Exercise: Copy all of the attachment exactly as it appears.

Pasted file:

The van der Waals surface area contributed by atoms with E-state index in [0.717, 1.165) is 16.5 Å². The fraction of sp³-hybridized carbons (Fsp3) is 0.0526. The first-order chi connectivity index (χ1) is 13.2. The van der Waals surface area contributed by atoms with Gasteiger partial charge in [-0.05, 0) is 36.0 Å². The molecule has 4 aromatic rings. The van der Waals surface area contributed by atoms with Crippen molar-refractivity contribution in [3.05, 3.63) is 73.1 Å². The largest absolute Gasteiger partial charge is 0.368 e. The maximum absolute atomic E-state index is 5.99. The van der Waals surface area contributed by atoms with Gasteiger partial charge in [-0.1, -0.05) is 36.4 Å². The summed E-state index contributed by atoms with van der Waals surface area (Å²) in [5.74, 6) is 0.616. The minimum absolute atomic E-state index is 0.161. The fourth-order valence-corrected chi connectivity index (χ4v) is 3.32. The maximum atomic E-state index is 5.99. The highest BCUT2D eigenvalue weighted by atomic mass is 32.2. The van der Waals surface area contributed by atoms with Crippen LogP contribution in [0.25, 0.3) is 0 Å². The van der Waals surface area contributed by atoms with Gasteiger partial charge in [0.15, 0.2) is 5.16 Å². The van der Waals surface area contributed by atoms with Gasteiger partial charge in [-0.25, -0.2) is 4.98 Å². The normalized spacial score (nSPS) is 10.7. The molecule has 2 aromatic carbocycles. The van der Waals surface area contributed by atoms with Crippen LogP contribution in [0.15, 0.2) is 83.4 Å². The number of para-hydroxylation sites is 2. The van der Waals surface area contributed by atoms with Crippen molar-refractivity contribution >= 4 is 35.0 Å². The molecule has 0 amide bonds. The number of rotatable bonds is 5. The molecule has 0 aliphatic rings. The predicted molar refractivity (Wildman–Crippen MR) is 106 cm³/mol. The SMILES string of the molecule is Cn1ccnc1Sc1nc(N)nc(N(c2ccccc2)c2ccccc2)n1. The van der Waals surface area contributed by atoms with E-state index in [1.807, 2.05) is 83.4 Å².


The van der Waals surface area contributed by atoms with E-state index in [0.717, 1.165) is 16.5 Å². The fraction of sp³-hybridized carbons (Fsp3) is 0.0526. The first-order chi connectivity index (χ1) is 13.2. The van der Waals surface area contributed by atoms with Gasteiger partial charge in [-0.05, 0) is 36.0 Å². The molecule has 4 aromatic rings. The van der Waals surface area contributed by atoms with Crippen molar-refractivity contribution in [3.05, 3.63) is 73.1 Å². The largest absolute Gasteiger partial charge is 0.368 e. The maximum absolute atomic E-state index is 5.99. The van der Waals surface area contributed by atoms with Gasteiger partial charge in [-0.1, -0.05) is 36.4 Å². The summed E-state index contributed by atoms with van der Waals surface area (Å²) in [5.74, 6) is 0.616. The minimum absolute atomic E-state index is 0.161. The fourth-order valence-corrected chi connectivity index (χ4v) is 3.32. The maximum atomic E-state index is 5.99. The highest BCUT2D eigenvalue weighted by atomic mass is 32.2. The van der Waals surface area contributed by atoms with Crippen LogP contribution in [0.25, 0.3) is 0 Å². The van der Waals surface area contributed by atoms with Gasteiger partial charge in [0.15, 0.2) is 5.16 Å². The van der Waals surface area contributed by atoms with Gasteiger partial charge in [-0.25, -0.2) is 4.98 Å². The normalized spacial score (nSPS) is 10.7. The molecule has 2 aromatic carbocycles. The van der Waals surface area contributed by atoms with Crippen LogP contribution in [0.15, 0.2) is 83.4 Å². The number of para-hydroxylation sites is 2. The van der Waals surface area contributed by atoms with Crippen molar-refractivity contribution >= 4 is 35.0 Å². The molecule has 0 amide bonds. The number of rotatable bonds is 5. The molecule has 0 aliphatic rings. The predicted molar refractivity (Wildman–Crippen MR) is 106 cm³/mol. The SMILES string of the molecule is Cn1ccnc1Sc1nc(N)nc(N(c2ccccc2)c2ccccc2)n1. The van der Waals surface area contributed by atoms with E-state index in [1.807, 2.05) is 83.4 Å².